The most striking aspect of these data is that pure S-cone overlay masking reduced contrast detection thresholds over the entire contrast range that we could measure. The dipper for the S-cone TVC function is remarkably broad relative to that of the achromatic TVC curve although it is likely that S-cone masks do generate suppression at higher contrast levels than we were able to generate with our display system. These curves are essentially identical to those measured by Chen et al over the same contrast range. By comparison, S-cone contrast in the surround always increased detection thresholds. These data suggest very strongly that the suppressive effects that we measure for annular surrounds remote from the probe region are not due to pre-cortical contrast normalization processes.
How remote must the surround region be from the probe before it ceases to suppress it? For luminance probes presented at six degrees eccentricity, statistically significant threshold elevations are generated by surrounds at distances of up to three degrees (Petrov and McKee 2006). This distance is one of the most compelling reasons for believing that surround suppression is a cortical phenomenon. The spatial resolution of the S-cone system is at almost a log-unit lower than that of the luminance system (Green 1972; Hess, Mullen et al. 1989; Calkins 2001); therefore, the extent of surround suppression for the S-cone system might be substantially larger than the extent in the luminance system.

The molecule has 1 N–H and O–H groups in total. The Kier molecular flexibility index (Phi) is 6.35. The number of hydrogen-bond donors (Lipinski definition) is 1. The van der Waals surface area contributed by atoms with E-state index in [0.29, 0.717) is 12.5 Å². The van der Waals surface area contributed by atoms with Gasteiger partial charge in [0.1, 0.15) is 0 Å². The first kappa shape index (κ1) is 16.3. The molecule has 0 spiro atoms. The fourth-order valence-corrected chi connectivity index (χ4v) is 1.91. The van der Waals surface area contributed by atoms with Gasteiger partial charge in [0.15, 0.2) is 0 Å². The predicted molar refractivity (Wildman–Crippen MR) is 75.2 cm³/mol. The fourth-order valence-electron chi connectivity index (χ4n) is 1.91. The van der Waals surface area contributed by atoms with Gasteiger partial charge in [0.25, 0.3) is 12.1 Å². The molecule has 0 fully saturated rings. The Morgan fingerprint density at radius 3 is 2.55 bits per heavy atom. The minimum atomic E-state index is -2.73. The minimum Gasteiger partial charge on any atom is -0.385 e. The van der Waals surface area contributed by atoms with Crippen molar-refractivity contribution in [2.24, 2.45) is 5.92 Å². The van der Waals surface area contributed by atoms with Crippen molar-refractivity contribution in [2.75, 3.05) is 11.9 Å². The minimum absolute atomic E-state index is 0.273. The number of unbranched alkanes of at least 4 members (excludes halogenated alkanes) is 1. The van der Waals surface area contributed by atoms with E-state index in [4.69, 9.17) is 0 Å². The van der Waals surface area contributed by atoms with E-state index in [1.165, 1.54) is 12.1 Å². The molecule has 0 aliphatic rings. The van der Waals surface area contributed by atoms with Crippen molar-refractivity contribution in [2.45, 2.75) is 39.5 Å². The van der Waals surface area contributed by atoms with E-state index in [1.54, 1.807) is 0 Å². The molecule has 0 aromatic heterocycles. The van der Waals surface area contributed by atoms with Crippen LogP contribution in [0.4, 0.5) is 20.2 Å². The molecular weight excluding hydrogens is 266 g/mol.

To examine this issue, we first measured the effect of suppressive surrounds presented at increasing distances from the probe region. These data are shown in Figure 5 together with data from achromatic surround suppression stimuli for comparison. These data show that S-cone surrounds exert a significant suppressive effect at distances of up to 2.5° from the probe region. At this distance, we measure no significant effect of achromatic surrounds on achromatic probe regions but our conditions were somewhat different from those used by Petrov et al (Petrov and McKee 2006) and may not have been optimal for the luminance pathway.
In general, we find that the absolute level of surround suppression for a given stimulus depends on several factors including spatial frequency and stimulus duration. It is possible to measure far larger suppressive effects for the luminance system when we use stimuli that have a higher spatial frequency and shorter duration but it is difficult to make measurements with S-cone isolating stimuli with the same spatiotemporal characteristics because the detection thresholds for these stimuli are outside the gamut of our display system.
So far we have measured the effects of simultaneous surround suppression in configurations where the probe contrast and surround had the same chromaticity. If the suppressive signal is computed from a mixed population of cells that respond to both luminance and S-cone contrast, we might expect that luminance contrast surrounds would suppress S-cone contrast probes. Other researchers have shown that long-range masking may occur between stimuli of different chromatic types (Foster 1979; Reeves and Bearse 1988) although the spatial and chromatic channels in these experiments were not perfectly isolated. We therefore asked whether high-contrast luminance annuli act to suppress S-cone probe regions in a manner similar to that found for the within-chromatic-class stimuli above.
Figure 6 shows the effects of placing achromatic annuli of differing contrasts around S-cone probe regions in the periphery (top row). The S-cone annulus data is repeated from Figure 2 for comparison.
As shown in Figure 2, co-linear annular S-cone gratings increase detection thresholds for S-cone probes by as much as a factor of two. The effect is approximately linear with contrast over the range of contrasts that we can generate on our display system.